|Their diet consists of small mammals (voles, shrews, rabbits, mice), vegetables, nuts and carrion. Coyotes are considered opportunistic and will shift their diet to take advantage of the most available food source.|
|Coyotes are monogamous, pairing with one mate for life. Breeding time typically occurs between the months of January and March, and from 1-12 pups are born during April and May. Also, coyotes have the ability to adjust their litter sizes based on food abundance and population density. The first few weeks the pups are helpless, but soon after will start to venture out from the den.|
|Coyotes can be found in many of Erie MetroParks park properties. Generally, coyotes will avoid people and be skittish. However, if you do encounter a coyote during the day that does not run away, it is best to try to frighten it away by shouting loudly, waving your arms or even tossing a stick in its direction. It is very important not to feed wildlife since this causes the animal to lose its wild instinct becoming dependent upon human food and then losing their fear of humans.|
Each MetroPark has it's own management plan, which are updated annually. These plans will provide information about each park, including natural features, unique findings and an inventory of all plant species. We encourage everyone to review these plans and become more educated about the wonderful parks Erie MetroParks has to offer!
Hoffman Forest MetroPark
Observing wildlife can be fun and rewarding. Erie MetroParks offers hiking trails through various types of habitats including prairies, meadows, woodlands, and wetlands. Our naturalists recommend that visitor's bring binoculars and a wildlife identification book.
When you encounter wildlife within Erie MetroParks, please remember the following:
Invasive plants are non-native plants that are capable of causing economic and environmental damage. Invasive plants are characterized by fast growth rates, excessive fruit production, and efficient seed dispersal and germination. These plants are characteristically adaptable and aggressive and with the lack of natural enemies, predators, and pathogens that keep them in check in their native range they have the ability to spread rapidly.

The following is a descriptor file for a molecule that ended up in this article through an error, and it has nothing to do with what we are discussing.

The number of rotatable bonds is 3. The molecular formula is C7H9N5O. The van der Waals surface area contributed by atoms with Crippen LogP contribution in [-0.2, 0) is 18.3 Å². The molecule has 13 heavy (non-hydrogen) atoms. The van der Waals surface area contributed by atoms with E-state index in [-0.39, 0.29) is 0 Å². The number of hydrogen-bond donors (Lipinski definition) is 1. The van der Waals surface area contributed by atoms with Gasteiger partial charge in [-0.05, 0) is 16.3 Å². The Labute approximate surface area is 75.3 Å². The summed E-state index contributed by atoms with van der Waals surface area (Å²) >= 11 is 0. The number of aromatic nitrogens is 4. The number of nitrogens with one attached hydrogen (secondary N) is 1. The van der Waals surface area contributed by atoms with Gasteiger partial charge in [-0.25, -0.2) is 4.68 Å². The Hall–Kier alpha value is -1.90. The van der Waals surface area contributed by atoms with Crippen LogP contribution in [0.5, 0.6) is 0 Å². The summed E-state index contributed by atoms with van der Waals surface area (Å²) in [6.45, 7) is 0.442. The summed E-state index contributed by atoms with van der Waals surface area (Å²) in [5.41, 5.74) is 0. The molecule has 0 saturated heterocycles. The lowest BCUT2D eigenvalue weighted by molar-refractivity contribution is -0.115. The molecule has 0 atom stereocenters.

Some invasive plants were intentionally introduced for erosion control, food, forage, wildlife habitat, aesthetics, and medicinal use. Others arrived accidentally through international trade routes. Some invasive plants also escape to natural areas from home gardens.
Fire is often thought of as a destructive force, but prescribed burning is a technique critical for restoring and maintaining fire-dependent ecosystems such as prairies, oak savannas, dry-mesic forests and some wetlands.
Erie MetroParks has several prairies that are maintained by using fire. Prescribed burns can be conducted in spring, summer, or fall, and depending on the season different plants will be benefited and controlled.
This process allows for recycling of nutrients tied up in old plant growth, control of woody plants and herbaceous weeds, improvement of poor quality forage, increased plant growth, and improved wildlife habitat.
A successful burn requires careful planning and preparation by a certified prescribed fire manager. Several factors are accounted for before a burn can take place such a proper weather conditions, particularly humidity, temperature, wind speed, and wind direction along with contacting the local authorities.
For more information about Ohio's prairies and prescribed burning you can visit www.ohioprairie.org.